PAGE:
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VOL. 46 | NO. 35 | Friday, September 2, 2022

Pilot Flying J, others chains see challenge, move to meet it

By Catherine Mayhew

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Not so long ago, when motorists pulled off the interstate for a pit stop they might buy a bag of peanuts or a candy bar at the convenience store. Not so much anymore.

Buc-ee’s may offer the most comprehensive selection of roadside snacks, but it’s far outpaced in terms of sheer numbers of locations by other travel centers that are significantly overhauling their product offerings.

“Most evolving convenience retailers of all sizes are upping their food service game with these mega stores with multiple food stations,” says Greg Lindenberg, an editor for convenience store trade publication CSP. “And bean-to-cup coffee is becoming standard at state-of-the-industry retailers.”

Knoxville-based Pilot Flying J is the largest travel center company in America with more than 740 locations. For truckers, that means laundry services and hot showers. For the rest of us, it means a widening selection of hot meat-and-three type meals, chains like Subway and Dairy Queen – and the irresistible Cinnabon outlets.

The chain is in the process of remodeling some of its travel centers and has introduced a new Tex-Mex deli concept called Burrito Junction in some stores. It features a make-it-your-way line of burritos, tacos, bowls and quesadillas available 24 hours a day. Some outlets also feature a custom line of clothing from Buffalo Outdoors that includes hats, tank tops and T-shirts.

Love’s Travel Center, with more than 530 outlets nationwide, has 17 locations in Tennessee with plans to open more. It has its own branded line of products and 2022 plans are to introduce new hot and fresh food options, including breakfast, sandwich and salad items made fresh daily.

Lindenberg says 7-Eleven is “getting into the game with its new showplace Evolution stores that act as live test sites for the chain’s latest innovations and digital bells and whistles.” Each Evolution site is different, but some include a cigar humidor, frozen margaritas, a wine cellar and covered outdoor seating. Evolution stores are in Texas, New York, Virginia, California and Washington, D.C., but the company is eying other locations for expansion.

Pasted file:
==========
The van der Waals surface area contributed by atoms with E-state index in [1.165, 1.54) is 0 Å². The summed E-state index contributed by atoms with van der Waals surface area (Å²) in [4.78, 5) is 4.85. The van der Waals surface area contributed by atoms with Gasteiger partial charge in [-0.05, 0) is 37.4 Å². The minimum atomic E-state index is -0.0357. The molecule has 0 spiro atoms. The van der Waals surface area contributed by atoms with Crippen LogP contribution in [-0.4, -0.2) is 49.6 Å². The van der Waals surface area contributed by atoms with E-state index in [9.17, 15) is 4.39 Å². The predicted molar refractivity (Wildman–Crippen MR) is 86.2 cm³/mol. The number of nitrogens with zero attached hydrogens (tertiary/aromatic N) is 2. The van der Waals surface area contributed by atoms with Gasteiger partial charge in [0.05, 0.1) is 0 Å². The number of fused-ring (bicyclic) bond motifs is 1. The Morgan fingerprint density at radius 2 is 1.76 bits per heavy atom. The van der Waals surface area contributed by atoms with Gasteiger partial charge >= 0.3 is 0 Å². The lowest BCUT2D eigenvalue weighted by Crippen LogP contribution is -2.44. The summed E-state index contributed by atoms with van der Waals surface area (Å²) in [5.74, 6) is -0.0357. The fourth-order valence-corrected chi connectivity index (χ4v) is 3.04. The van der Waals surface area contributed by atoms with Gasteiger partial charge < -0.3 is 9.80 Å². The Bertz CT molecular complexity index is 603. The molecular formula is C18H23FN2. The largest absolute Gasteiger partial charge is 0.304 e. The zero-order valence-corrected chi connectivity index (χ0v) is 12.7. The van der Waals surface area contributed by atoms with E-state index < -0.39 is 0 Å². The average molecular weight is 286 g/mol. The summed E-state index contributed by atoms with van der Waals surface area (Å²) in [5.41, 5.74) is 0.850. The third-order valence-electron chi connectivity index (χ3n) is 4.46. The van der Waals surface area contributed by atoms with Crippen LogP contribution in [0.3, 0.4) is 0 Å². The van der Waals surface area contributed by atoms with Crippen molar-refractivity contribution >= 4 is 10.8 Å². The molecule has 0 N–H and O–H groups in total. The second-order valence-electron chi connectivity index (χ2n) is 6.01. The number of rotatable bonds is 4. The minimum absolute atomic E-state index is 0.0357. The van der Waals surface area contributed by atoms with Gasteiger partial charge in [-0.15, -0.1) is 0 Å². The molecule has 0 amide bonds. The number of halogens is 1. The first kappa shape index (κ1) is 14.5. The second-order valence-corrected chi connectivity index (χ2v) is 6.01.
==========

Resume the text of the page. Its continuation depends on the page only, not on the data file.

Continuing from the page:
Pennsylvania-based Wawa is expanding into the Volunteer State with a Nashville store in 2025. It says it expects to add up to 40 more locations in the next few years.

It’s not a travel center, but its model is similar to Buc-ee’s, focusing on the in-store experience rather than what’s going on at the gas pumps.

Wawa has its own line of branded beverage and food products, hot soups and a deli station that features made-to-order sandwiches. Like Buc-ee’s fans, customers who love Wawa will drive past other convenience stores to patronize a location.

And if you need some extra cash, Wawa’s ATMs have no service charge.

Wawa’s plans to open 54 locations nationwide this year. While focusing on neighborhood stores, the chain is also eyeing getting into the travel center sector.

Lindenberg says careful growth will allow Buc-ee’s, Wawa and the 7-Eleven Evolution stores to maintain their mystiques.

“While the chain and others like it could quickly saturate the markets if they grow too fast, right now there are few enough of them to maintain a Coors beer or Krispy Kreme-type draw when those were harder to get,” he says.

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